Army Warrior Transition Unit Comprehensive Transition Plans now automated
June 14, 2010
- Warriors' comprehensive transition plans received a new look and system June 1
- The Warrior Transition Command-wide program transforms the whiteboard-and-paper goal-setting process into personalized electronic databases
- This is the first step in the automation of the CTP process we use already
- Warriors' initial goal-setting results along with their plans created at the CTP scrim-mages will all be entered into the database
JOINT BASE LEWIS-McCHORD, Wash. -- Warriors' comprehensive transition plans received a new look and system June 1 as the automated CTP system officially began.
The Warrior Transition Command-wide program transforms the whiteboard-and-paper goal-setting process into personalized electronic databases, allowing goals and re-sources to be more formally re-corded and tracked.
"This is the first step in the automation of the CTP process we use already," said Lt. Col. Steve Hickenbottom, ACTP coordinator.
Phase one of the automated CTPs covers three major areas. For one, the ACTP allows all commander risk assessment elements to be automated, electronically notifying medical and leadership components when a new Warrior needs a risk assessment completed.
In addition, Warriors' initial goal-setting results along with their plans created at the CTP scrim-mages will all be entered into the database. Resources needed to assist with SoldiersAca,!A, goals will be tasked via the Army Knowledge Center from the ACTP, formalizing a process already in place and creating a more active resource system by notifying experts directly of just which resources each Warrior needs, Hickenbottom said. The ACTP also tracks completions of goals, and can create action plans from commander and self-assessments (for example recommending a visit to the chap-lain if family issues arise).
A third new component that the ACTP brings is the opportunity for every Warrior to conduct weekly self-assessments, which will be re-viewed with their squad leaders and nurse case managers in their weekly meetings. "I think this is an exceptionally useful tool... the Soldier has to sit down and self-evaluate in different areas," Hickenbottom said. "The beauty of it is you're actually asking Soldiers in a formalized, recordable manner what their status is... this is going to be a system of record."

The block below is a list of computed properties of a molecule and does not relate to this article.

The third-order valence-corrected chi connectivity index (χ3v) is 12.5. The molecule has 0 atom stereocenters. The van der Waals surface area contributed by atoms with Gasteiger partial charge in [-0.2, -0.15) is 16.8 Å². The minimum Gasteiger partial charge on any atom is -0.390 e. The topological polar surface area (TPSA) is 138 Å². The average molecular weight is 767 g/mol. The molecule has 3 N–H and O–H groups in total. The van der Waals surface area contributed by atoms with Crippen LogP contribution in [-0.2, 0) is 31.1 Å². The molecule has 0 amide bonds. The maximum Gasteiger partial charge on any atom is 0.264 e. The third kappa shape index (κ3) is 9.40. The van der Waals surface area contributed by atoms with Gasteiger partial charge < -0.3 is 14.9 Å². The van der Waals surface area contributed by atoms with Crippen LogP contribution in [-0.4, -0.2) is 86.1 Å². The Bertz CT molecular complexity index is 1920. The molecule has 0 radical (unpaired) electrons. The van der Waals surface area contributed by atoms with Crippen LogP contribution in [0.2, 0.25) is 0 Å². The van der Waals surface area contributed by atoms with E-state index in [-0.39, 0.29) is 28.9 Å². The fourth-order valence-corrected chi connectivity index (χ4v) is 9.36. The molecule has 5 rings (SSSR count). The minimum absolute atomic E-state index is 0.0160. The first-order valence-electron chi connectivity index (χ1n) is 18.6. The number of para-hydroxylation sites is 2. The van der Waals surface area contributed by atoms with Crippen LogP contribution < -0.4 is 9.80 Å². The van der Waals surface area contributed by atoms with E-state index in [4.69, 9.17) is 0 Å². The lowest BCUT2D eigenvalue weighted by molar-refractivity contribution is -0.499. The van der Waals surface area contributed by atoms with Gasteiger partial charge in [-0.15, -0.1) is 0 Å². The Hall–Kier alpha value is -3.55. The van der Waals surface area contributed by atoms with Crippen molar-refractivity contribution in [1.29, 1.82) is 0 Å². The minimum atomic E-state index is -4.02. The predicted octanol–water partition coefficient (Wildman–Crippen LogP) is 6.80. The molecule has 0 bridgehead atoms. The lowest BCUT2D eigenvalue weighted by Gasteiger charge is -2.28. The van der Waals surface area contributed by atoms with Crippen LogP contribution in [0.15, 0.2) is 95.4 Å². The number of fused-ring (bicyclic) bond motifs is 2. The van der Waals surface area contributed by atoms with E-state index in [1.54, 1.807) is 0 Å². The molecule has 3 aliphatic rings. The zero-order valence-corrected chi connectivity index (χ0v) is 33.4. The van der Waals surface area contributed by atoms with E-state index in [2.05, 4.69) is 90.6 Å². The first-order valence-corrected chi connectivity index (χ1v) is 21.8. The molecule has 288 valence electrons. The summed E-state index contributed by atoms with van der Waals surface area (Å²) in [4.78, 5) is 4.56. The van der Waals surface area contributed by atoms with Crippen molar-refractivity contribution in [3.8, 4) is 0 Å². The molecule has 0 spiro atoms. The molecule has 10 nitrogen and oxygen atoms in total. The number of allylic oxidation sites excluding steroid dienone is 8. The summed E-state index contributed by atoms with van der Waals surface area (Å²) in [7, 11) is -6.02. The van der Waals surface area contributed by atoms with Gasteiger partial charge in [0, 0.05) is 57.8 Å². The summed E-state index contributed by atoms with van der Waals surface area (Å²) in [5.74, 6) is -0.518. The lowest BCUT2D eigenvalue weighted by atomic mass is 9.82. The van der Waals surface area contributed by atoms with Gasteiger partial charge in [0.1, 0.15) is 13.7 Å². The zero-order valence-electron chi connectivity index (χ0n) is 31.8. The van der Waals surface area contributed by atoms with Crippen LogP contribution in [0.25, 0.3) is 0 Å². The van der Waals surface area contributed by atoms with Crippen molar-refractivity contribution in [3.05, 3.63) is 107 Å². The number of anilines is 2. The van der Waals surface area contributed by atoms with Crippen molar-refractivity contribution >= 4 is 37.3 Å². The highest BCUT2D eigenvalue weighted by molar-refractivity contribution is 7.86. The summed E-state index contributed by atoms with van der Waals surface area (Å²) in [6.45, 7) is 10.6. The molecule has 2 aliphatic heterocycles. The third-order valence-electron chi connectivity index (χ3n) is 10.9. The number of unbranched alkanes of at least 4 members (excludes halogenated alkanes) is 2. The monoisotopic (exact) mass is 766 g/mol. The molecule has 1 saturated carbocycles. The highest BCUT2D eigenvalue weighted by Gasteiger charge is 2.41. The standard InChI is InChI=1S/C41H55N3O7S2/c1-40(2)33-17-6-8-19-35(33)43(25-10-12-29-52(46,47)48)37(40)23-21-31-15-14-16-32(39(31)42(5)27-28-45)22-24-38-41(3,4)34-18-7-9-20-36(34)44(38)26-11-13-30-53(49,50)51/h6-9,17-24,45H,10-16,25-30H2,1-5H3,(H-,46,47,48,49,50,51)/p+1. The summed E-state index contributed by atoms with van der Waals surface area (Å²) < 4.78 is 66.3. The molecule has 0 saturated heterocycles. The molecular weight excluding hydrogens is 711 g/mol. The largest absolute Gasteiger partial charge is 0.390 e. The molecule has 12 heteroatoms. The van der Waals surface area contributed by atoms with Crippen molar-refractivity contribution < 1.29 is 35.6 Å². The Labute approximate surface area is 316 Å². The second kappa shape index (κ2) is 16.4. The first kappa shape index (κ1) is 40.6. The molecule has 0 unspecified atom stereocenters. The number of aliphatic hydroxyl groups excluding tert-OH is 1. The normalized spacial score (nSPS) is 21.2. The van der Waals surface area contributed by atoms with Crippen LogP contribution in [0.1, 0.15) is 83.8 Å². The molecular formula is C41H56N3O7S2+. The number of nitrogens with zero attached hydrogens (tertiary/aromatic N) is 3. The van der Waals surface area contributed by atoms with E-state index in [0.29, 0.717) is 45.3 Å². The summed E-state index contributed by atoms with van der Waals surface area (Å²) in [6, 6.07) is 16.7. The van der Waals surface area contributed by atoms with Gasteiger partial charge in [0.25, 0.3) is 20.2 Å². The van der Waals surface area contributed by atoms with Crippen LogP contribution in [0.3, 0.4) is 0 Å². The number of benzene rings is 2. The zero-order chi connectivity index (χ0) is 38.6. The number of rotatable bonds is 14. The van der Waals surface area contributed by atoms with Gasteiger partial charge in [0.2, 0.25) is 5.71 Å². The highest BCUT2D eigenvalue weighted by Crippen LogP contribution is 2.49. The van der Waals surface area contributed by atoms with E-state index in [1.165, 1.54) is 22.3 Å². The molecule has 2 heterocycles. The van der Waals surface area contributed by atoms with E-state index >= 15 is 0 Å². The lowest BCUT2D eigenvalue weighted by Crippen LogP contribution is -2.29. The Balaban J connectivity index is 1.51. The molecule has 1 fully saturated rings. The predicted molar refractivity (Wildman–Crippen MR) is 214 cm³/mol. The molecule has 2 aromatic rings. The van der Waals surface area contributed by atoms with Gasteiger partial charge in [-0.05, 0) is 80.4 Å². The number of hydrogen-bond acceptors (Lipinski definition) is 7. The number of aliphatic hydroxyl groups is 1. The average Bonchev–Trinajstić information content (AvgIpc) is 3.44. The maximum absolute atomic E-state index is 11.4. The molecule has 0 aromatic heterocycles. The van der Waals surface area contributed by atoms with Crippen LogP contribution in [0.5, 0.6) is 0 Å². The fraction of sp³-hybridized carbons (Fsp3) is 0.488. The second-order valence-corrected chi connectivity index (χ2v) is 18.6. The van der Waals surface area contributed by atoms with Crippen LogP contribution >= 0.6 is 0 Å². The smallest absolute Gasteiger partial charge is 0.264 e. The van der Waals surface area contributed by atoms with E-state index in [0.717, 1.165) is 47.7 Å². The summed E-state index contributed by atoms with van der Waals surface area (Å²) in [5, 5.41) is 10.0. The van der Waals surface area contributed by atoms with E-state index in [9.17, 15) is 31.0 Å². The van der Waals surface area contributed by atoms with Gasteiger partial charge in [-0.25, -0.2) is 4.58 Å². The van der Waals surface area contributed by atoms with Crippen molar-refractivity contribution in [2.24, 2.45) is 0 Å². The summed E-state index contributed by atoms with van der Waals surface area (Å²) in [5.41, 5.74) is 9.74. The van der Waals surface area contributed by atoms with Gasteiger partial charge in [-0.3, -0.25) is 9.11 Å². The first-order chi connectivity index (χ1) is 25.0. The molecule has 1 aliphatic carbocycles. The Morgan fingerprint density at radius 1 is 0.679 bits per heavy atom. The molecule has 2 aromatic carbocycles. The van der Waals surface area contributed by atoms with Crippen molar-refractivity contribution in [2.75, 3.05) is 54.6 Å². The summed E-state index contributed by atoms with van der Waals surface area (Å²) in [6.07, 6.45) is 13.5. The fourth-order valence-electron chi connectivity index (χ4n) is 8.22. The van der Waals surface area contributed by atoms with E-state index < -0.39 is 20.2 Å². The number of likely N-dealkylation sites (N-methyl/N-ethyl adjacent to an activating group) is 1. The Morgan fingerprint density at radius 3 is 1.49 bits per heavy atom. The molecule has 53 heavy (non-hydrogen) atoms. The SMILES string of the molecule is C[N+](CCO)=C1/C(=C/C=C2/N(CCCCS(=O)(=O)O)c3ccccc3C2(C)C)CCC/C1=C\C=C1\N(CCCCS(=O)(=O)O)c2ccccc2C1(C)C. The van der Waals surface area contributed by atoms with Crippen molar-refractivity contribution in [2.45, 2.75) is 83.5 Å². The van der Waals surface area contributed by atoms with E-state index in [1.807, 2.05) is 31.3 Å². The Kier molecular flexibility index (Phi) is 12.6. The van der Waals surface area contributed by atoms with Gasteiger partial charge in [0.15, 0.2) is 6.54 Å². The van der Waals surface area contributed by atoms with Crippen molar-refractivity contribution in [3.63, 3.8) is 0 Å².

The self-assessments will add structure to SoldiersAca,!A, current weekly meetings with their nurse case man-agers and to their weekly counseling sessions with leadership (which are in addition to their current daily contacts).
"It's their opportunity to have a voice, where they never had a formalized voice before. It's the opportunity to quantify where they stand each week and what they need to get better," Hickenbottom said.
The ACTP is based on the CTP program developed at the Warrior Transition Battalion here; the WTB is one of eight pilot sites throughout the WTC, and contributed to feed-back during the development of the program.
The ACTP also allows the WTC and other command elements to have greater oversight of WarriorsAca,!A, CTPs and overall trends.
Planners are already working on version two of the ACTP, which will ultimately incorporate all elements of the CTP, Hickenbottom said.
"We're just asking for everyone's patience and help in identifying what the problems are and knowing how to work around them when necessary to make the system work properly," he said.